Using Humor In Your Marketing … Even In B2B Marketing

by · September 27, 201211 comments

Think of the most memorable advertisements or even social media campaigns you’ve seen. Now think of how many of them are anchored in humor. A lot, right? When it’s funny, it gets shared. When it gets shared, it drives eyeballs, awareness and perhaps even conversions. But there’s a big challenge with using humor in your content. Humor is subjective. What’s funny to me may not be funny to you. Humor is also dangerous. There’s a fine line between funny and offensive, depending upon the subject matter.

Tim Washer is a comedy writer. His credits include The Late Show With David Letterman, Saturday Night Live, Conan O’Brien and The Onion Sports Network. His current role, however, is senior manager of social media for Cisco Systems … a B2B technology company focused on enterprise sales of servers, routers and the like. Yet, he’s still using humor in his job.

The combination of B2B social media and executing outside the box led me to ask Washer to speak at Explore Orange County and Explore Portland. You should come — both events are going to rock and partially because Tim is going to wow us with the knowledge. But I thought it appropriate to get some free advice from Tim before hand. So I caught up with him last week to chat about using humor, making the mundane interesting and more.

You won’t want to miss the business insights Washer has to give at Explore Orange County presented by Linked Orange County. He’ll be speaking there, along with an all-star lineup that includes SME Digital’s Nichole Kelly, R/GA business transformation lead Peter Kim, Kred CEO Andrew Grill, Smart Business, Social Business author Michael Brito, allen+gerritsen strategist Tamsen Webster, former Facebook executive Joseph Heinl, Edison Research’s Tom Webster and more. Yes, I’ll also be speaking, as well as hosting along with Linked Orange County’s Bryan Elliott. The event will also feature a number of excellent software providers and companies to help you navigate the waters of digital marketing. They’ll bring their knowledge to share as well as their products. This is a must-attend event, so register now!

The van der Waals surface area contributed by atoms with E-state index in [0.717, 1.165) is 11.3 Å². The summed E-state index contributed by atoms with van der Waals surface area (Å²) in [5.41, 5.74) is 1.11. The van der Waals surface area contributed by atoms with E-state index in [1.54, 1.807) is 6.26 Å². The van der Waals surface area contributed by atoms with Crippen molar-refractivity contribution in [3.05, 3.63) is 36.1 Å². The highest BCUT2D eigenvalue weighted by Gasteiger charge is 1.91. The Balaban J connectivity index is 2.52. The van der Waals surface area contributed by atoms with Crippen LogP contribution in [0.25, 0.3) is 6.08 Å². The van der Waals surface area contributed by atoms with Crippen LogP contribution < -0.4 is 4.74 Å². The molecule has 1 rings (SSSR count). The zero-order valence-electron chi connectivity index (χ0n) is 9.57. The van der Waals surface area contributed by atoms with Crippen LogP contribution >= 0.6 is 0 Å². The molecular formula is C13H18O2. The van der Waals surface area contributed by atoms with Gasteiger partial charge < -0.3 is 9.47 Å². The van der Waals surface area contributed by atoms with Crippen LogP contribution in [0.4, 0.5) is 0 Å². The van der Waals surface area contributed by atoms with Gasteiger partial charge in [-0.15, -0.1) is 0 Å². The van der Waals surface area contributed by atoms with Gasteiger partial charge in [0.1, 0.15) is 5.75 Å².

The two-day event, incredible content, breakfast, lunch and a cocktail reception is $450, but if you’re a member of a professional organization (IABC, PRSA, AMA or similar), ask if they have a discount code for you and save big! (Or you could watch the video which features a little discount code pass along!) Learn more about the speakers, their topics and more at the Explore Orange County registration page!

Or register here:

Explore is a five-city conference event series from Social Media Explorer and presented by Expion and Raven Internet Marketing Tools. Learn more and sign up for email updates for the city nearest you at GoToExplore.co.

Note: Video music from “M.I.A.” by Digby. Used with permission. Find Digby’s “Falling Up” CD at iTunes.

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About Jason Falls

Jason Falls

Jason Falls is the founder and chief instigator for Social Media Explorer's blog. He is a leading thinker, speaker and strategist in the world of digital marketing and is co-author of two books, No Bullshit Social Media: The All-Business, No-Hype Guide To Social Media Marketing and The Rebel's Guide To Email Marketing. By day, he leads digital strategy for CafePress, one of the world's largest online retailers. His opinions are his, not necessarily theirs. Follow him on Twitter (@JasonFalls).